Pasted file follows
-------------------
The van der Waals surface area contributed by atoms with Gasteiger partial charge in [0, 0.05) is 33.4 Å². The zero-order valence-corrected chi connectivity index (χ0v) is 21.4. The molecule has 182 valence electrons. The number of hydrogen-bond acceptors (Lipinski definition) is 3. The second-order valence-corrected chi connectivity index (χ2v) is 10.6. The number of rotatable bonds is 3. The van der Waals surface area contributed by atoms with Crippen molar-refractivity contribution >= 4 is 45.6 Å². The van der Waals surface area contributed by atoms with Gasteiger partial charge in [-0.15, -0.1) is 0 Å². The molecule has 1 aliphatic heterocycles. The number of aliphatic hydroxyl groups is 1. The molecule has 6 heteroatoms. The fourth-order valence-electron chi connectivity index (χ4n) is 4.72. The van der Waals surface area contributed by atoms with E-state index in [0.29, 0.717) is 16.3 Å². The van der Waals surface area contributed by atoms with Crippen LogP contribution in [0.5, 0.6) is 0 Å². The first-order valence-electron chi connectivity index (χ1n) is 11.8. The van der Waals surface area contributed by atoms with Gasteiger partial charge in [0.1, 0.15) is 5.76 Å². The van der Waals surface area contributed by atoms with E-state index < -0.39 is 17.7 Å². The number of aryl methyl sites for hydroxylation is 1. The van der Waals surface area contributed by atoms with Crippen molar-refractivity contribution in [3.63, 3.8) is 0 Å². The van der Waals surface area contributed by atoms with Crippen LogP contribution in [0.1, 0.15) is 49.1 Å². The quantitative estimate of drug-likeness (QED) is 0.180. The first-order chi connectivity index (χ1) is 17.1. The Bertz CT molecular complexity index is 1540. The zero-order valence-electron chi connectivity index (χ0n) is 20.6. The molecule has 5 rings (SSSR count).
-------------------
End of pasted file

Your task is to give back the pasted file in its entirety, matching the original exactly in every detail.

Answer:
The van der Waals surface area contributed by atoms with Gasteiger partial charge in [0, 0.05) is 33.4 Å². The zero-order valence-corrected chi connectivity index (χ0v) is 21.4. The molecule has 182 valence electrons. The number of hydrogen-bond acceptors (Lipinski definition) is 3. The second-order valence-corrected chi connectivity index (χ2v) is 10.6. The number of rotatable bonds is 3. The van der Waals surface area contributed by atoms with Crippen molar-refractivity contribution >= 4 is 45.6 Å². The van der Waals surface area contributed by atoms with Gasteiger partial charge in [-0.15, -0.1) is 0 Å². The molecule has 1 aliphatic heterocycles. The number of aliphatic hydroxyl groups is 1. The molecule has 6 heteroatoms. The fourth-order valence-electron chi connectivity index (χ4n) is 4.72. The van der Waals surface area contributed by atoms with E-state index in [0.29, 0.717) is 16.3 Å². The van der Waals surface area contributed by atoms with Crippen LogP contribution in [0.5, 0.6) is 0 Å². The first-order valence-electron chi connectivity index (χ1n) is 11.8. The van der Waals surface area contributed by atoms with Gasteiger partial charge in [0.1, 0.15) is 5.76 Å². The van der Waals surface area contributed by atoms with E-state index < -0.39 is 17.7 Å². The number of aryl methyl sites for hydroxylation is 1. The van der Waals surface area contributed by atoms with Crippen molar-refractivity contribution in [3.63, 3.8) is 0 Å². The van der Waals surface area contributed by atoms with Crippen LogP contribution in [0.1, 0.15) is 49.1 Å². The quantitative estimate of drug-likeness (QED) is 0.180. The first-order chi connectivity index (χ1) is 17.1. The Bertz CT molecular complexity index is 1540. The zero-order valence-electron chi connectivity index (χ0n) is 20.6. The molecule has 5 rings (SSSR count).